TO: Members of the Senate Judiciary Committee
FROM: Julie Reiskin, Executive Director, Colorado Cross-Disability Coalition
RE: HB19-1225 and SB 19-191
I am writing on behalf of the Colorado Cross-Disability Coalition (CCDC) to ask for your support of HB19-1225 and SB 19-191. CCDC is Colorado’s largest disability-led membership organization. Our mission is to advocate for social justice on behalf of people with all types of disabilities (cross-disability).
CCDC strongly believes and states in our strategic plan that people with disabilities must have both rights and responsibilities. Much of policy work is geared towards creating systems that enable people to engage in the full responsibilities of citizenship. We have made great strides in Colorado, but have a long way to go. Because of the many systemic injustices and barriers faced by people with disabilities, our community is disproportionately affected by poverty, lack of education, and unemployment. These systemic barriers are reversing, but very slowly.
One example is that since 2014 we have had the ability to buy into Medicaid while still being able to engage in competitive employment, and earn and save money. Since having this option the percentage of people with disabilities working full-time and full-year increased from 26-29% (as of 2017 the last year with available data). Therefore we still have more than 70% of people with disabilities are NOT employed full time and full year. Those not able to take advantage of this great program, or those still scarred by years or even decades of being told that work is impossible and savings constitutes some sort of fraud remain in poverty and often are reliant on programs that do not allow them to ever accumulate more than $2000 in all assets combined in any one month. If someone gets an SSDI check of $1200 this means that they could never have more than $800 in the bank.
Because of systemic discrimination, people with disabilities are dramatically overrepresented at every stage in the criminal justice system. Jail is no exception. People in jail are 4 times more likely to have disabilities than people in the general population, and more than half of people in jail have psychiatric disabilities. The injustice of these disparities are heightened in the pretrial conext, where presumptively innocent people may have their lives derailed from pretrial detention for a crime they did not commit or which is so minor that they would never even receive jail as s sentence. I share this to explain why HB 19-1225 and SB 19-191 is so important for people with disabilities.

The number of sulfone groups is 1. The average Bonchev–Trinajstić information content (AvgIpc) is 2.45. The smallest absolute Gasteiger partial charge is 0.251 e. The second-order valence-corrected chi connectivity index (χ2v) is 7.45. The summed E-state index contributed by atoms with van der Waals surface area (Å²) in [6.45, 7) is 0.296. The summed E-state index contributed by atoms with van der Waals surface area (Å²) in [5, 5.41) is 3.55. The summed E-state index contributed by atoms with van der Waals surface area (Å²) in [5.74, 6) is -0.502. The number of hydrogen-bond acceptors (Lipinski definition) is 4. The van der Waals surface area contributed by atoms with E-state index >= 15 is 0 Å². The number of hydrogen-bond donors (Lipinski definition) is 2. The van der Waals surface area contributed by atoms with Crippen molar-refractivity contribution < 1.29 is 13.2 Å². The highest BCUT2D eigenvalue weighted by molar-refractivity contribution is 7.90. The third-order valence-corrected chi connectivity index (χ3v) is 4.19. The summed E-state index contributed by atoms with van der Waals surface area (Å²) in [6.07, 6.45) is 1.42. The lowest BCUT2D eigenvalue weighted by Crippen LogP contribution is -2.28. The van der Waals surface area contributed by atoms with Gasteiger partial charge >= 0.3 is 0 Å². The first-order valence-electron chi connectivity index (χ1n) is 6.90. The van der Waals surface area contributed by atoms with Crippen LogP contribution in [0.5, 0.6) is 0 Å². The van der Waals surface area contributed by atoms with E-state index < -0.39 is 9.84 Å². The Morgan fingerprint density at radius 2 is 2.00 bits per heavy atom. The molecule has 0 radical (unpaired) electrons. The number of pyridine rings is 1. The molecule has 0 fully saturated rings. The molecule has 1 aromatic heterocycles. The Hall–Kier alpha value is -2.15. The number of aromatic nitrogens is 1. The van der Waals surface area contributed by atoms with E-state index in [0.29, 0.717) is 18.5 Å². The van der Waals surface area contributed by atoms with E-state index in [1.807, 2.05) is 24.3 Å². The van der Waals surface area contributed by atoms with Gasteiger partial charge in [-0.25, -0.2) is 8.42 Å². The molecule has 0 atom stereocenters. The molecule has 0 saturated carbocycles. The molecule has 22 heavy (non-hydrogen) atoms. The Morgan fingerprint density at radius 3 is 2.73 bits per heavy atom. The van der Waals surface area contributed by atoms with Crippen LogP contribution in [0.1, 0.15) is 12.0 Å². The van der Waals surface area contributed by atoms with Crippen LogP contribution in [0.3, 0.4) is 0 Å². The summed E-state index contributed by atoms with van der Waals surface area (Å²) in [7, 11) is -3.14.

When someone is detained pending trial a plethora of other problems can occur that are exacerbated by living with a disability.
In some housing situations, particularly assisted living, if one is gone more than a limited number of days one can lose their place. Then the person is not only facing criminal charges, but is now experiencing homelessness. Replacement housing for low-income people with disabilities is very unlikely..especially if there is some sort of criminal record.
Many people with disabilities are living in deep poverty. There is no extra money and they balance every month trying to manage. Fees involved in the criminal justice system add up quickly and if they pay, this is likely to cause the individual to not pay rent, utilities or other bills. Often they will give up services such as their phone, which then removes all of their data, reminder systems, etc. They then are not able to be reached and often get in more trouble for missing deadlines and appearance dates. For people unable to physically write, or those with cognitive disabilities who may have been trained using specialized apps to manage information are particularly hard hit. Finally, people often skimp on food and eat what is cheap, which causes secondary health issues OR they are forced to skip psychiatric medication because they do not have food to take with the meds.
Often when people are kept in jail too long due to problems releasing people after they have posted bond people have other problems. They miss scheduled medications, people who use oxygen may run out. Some people may require oxygen only at night but if they are kept in jail overnight a medical visit is required before the jail can provide oxygen if the individual has none. People in supervised living situations have curfews. Sometimes people are released so late that there is no public transportation. Because jails cannot give family or friends a specific (or even approximate) time, arranging for transportation home is a problem.
Unfortunately, poor people often have many debts. Once someone is involved with the criminal justice system they start incurring fees and fines. This can include fees for taking “classes”, fines for missing said classes, fees for “therapy” groups, and various other charges. When one is again arrested, any fees applied to the new bond should not be taken to address anything else.
HB1225 and SB191 are both smartly aimed at safely and smartly decreasing our pretrial population, in which people with disabilities are hugely overrepresented. Our support of this bill in no way implies that we think people with disabilities should not be held accountable if they commit a crime. What we do want, is a system that will have the punishment be proportional to the crime. Too often we see people with punishments that far exceed the crime. People with disabilities who are arrested should have to answer for their crimes (if they actually committed the crime) but that process should not cause someone to forever lose their housing, cause severe medical complications, or destabilize the person completely.
We believe HB19-1225 and SB 19-191 will help make justice more just in Colorado for the community that we represent and request your support.